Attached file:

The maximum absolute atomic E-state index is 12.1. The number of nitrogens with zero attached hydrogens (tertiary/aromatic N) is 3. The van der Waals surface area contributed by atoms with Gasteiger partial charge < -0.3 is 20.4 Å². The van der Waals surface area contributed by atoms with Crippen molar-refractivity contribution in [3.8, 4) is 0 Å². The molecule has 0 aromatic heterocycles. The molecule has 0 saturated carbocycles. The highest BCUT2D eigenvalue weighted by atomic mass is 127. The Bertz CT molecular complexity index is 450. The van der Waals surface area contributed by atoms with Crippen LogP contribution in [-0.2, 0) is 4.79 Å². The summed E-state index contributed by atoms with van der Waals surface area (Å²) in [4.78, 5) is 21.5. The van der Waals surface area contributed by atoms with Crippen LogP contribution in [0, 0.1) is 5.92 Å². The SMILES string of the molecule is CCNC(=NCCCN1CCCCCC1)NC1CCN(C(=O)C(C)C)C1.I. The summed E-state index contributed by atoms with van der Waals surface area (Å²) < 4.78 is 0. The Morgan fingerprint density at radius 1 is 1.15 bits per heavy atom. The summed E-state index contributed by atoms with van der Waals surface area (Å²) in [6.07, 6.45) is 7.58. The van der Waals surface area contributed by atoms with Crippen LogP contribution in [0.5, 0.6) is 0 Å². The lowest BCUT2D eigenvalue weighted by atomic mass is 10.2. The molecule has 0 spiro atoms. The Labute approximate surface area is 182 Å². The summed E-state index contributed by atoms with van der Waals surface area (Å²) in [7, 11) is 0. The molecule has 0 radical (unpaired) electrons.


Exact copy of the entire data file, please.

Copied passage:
The maximum absolute atomic E-state index is 12.1. The number of nitrogens with zero attached hydrogens (tertiary/aromatic N) is 3. The van der Waals surface area contributed by atoms with Gasteiger partial charge < -0.3 is 20.4 Å². The van der Waals surface area contributed by atoms with Crippen molar-refractivity contribution in [3.8, 4) is 0 Å². The molecule has 0 aromatic heterocycles. The molecule has 0 saturated carbocycles. The highest BCUT2D eigenvalue weighted by atomic mass is 127. The Bertz CT molecular complexity index is 450. The van der Waals surface area contributed by atoms with Crippen LogP contribution in [-0.2, 0) is 4.79 Å². The summed E-state index contributed by atoms with van der Waals surface area (Å²) in [4.78, 5) is 21.5. The van der Waals surface area contributed by atoms with Crippen LogP contribution in [0, 0.1) is 5.92 Å². The SMILES string of the molecule is CCNC(=NCCCN1CCCCCC1)NC1CCN(C(=O)C(C)C)C1.I. The summed E-state index contributed by atoms with van der Waals surface area (Å²) < 4.78 is 0. The Morgan fingerprint density at radius 1 is 1.15 bits per heavy atom. The summed E-state index contributed by atoms with van der Waals surface area (Å²) in [6.07, 6.45) is 7.58. The van der Waals surface area contributed by atoms with Crippen LogP contribution in [0.5, 0.6) is 0 Å². The lowest BCUT2D eigenvalue weighted by atomic mass is 10.2. The molecule has 0 spiro atoms. The Labute approximate surface area is 182 Å². The summed E-state index contributed by atoms with van der Waals surface area (Å²) in [7, 11) is 0. The molecule has 0 radical (unpaired) electrons.